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View Full Version : I'm on a 'has anyone done' rant.....


warbird@home
05-28-2006, 11:07 AM
A Fairy Gannet ?
A Provost (Jet) ?
A Amstrong Siddley Sea Hawk?
A Wyvern ?
A Folland Gnat?
A Percival Pembroke?
A Scottish Aviation Twin Pioneer?
A Avro Anson?
A Blackburn Firebrand?
A Bristol Brigand?
A Fairy Battle?
A Short Sunderland?
A Martin Baker MB5?

Just curious.......it is great with all the Spits, P51's etc etc but I just wondered if anyone had ventured into the 'twilight zone' of model aviation :D

p.s this will show how old you are for sure ::rolleyes:

simibill
05-28-2006, 02:49 PM
I'm guessing you are a Brit?

warbird@home
05-28-2006, 03:06 PM
I'm guessing you are a Brit?

good call,:) yup I am..:D .living in holland though..........Hey I also love the American stuff too !! especially some of Bell's experimental stuff !!....Airacuda YFM-1, Airacomet XP59-A, P39 Airacobra..Curtiss P-36,,

Bill G
05-28-2006, 03:12 PM
I'm sure people have. Probably not here though. More into flat foam profile flyers.

thomdoe
05-28-2006, 05:19 PM
Bill G, I just think flat foam has opened up a whole new area for people to build cheep. Also where I live it is very hard to find 50ft. of open space. flat foam lets me fly in a very small space. I grew up in Ca. and we use to have open fields, BUT no longer. Keith

Bill G
05-28-2006, 07:17 PM
Bill G, I just think flat foam has opened up a whole new area for people to build cheep. Also where I live it is very hard to find 50ft. of open space. flat foam lets me fly in a very small space. I grew up in Ca. and we use to have open fields, BUT no longer. Keith

I hear you Keith. It was really meant to be more of a crack.:eek: Not exactly the place to find stuff like that.
You should come here. The park 2 blocks form home is probably about 4 square miles in size. On average, there may be about 20 people in the whole place. Last evening, I flew in the large opening field. Larger than 4 football fields. Nobody there, nice evening to boot. The next field back is much larger, and never has anybody there. Well, most of the time. One time I went to test out my Arado scratch build, and there was a couple....:eek: I called off the flight. I wasn't going to the other field, because the grass is cut, and not 2 feet high, which is good for testing park size planes.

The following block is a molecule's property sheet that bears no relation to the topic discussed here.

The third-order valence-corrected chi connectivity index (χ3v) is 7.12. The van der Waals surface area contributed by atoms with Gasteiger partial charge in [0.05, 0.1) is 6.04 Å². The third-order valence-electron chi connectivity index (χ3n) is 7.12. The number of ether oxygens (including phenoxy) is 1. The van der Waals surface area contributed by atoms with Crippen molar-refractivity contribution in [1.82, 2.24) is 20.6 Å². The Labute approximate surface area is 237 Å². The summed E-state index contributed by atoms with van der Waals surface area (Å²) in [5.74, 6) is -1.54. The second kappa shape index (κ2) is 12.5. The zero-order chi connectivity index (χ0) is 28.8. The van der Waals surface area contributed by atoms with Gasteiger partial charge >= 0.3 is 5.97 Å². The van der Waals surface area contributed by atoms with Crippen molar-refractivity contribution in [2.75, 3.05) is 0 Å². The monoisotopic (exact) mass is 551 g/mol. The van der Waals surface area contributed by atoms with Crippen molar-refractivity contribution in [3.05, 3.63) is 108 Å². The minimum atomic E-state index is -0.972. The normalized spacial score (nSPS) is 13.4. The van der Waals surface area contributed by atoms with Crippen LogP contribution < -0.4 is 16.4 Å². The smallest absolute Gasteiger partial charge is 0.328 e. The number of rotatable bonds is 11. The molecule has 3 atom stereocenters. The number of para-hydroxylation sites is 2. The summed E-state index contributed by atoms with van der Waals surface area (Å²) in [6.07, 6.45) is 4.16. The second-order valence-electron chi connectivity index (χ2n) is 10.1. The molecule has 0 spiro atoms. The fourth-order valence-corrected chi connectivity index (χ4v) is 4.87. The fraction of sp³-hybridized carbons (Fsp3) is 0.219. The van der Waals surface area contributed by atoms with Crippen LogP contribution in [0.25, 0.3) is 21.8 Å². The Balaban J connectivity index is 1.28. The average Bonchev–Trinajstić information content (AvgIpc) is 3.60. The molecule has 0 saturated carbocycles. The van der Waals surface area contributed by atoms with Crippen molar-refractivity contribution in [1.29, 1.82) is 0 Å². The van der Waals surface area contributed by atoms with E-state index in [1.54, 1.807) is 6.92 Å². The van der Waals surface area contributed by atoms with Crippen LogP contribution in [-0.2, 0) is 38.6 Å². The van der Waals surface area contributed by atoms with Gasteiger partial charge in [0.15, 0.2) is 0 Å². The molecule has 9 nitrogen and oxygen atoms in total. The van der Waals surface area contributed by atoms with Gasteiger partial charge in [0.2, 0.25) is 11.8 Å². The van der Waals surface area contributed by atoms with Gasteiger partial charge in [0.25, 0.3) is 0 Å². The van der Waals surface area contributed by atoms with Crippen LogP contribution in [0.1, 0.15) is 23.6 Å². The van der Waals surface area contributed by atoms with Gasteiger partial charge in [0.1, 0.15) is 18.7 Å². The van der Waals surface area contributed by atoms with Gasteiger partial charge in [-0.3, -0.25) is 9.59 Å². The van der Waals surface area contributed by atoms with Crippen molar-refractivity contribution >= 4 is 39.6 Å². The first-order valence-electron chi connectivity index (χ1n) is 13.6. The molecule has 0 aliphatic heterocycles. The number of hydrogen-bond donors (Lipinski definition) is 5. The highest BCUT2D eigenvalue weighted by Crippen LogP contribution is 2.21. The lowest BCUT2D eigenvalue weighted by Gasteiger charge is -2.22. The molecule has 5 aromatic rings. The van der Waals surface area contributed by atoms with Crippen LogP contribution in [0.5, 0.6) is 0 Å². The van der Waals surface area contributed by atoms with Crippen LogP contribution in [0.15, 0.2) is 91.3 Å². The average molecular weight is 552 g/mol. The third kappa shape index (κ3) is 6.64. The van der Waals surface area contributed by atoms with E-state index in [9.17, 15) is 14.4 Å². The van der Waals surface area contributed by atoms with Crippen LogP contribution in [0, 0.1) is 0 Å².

On the "guessing the thread starter was a Brit", I knew he wasn't. They're the ones who model all these obscure planes. Thanks to British Flying Scale, I'm building a FW189 now. Never see stuff like that in the US. Only flat foamies.:eek:

airmail wf
05-28-2006, 08:58 PM
Man, there isn't to many times that people in CA. are envious of us in PA. but check this out. I have 5 parks within 5 minutes of my house. One has lights on all night. If one is busy I just head out to the next. Plus I play basketball at 3 different gyms after ball I get to fly for about 2 hours before I'm out of batteries.

Keith, Sorry you can't find a place to fly. That might be the price you pay for perfect weather.:D

tim hooper
05-28-2006, 09:17 PM
A Short Sunderland?


I've seen the Sunderland belonging to Peter Angus fly at several displays over the apst few years. It's scratchbuilt...

More here;

http://www.peterangus.pwp.blueyonder.co.uk/sunderland.htm
http://www.peterangus.pwp.blueyonder.co.uk/SlandL.jpg

thomdoe
05-28-2006, 09:26 PM
Bill G and airmail wf, the sun is nice, but to always wait in line just to use a park !! I am envious of you in PA. large open spaces. I don't think I know what looks like. Yes I do, if you DRIVE 100 miles into the desert....... HEY LOOK OPEN SPACE. Keith

Bill G
05-29-2006, 05:57 AM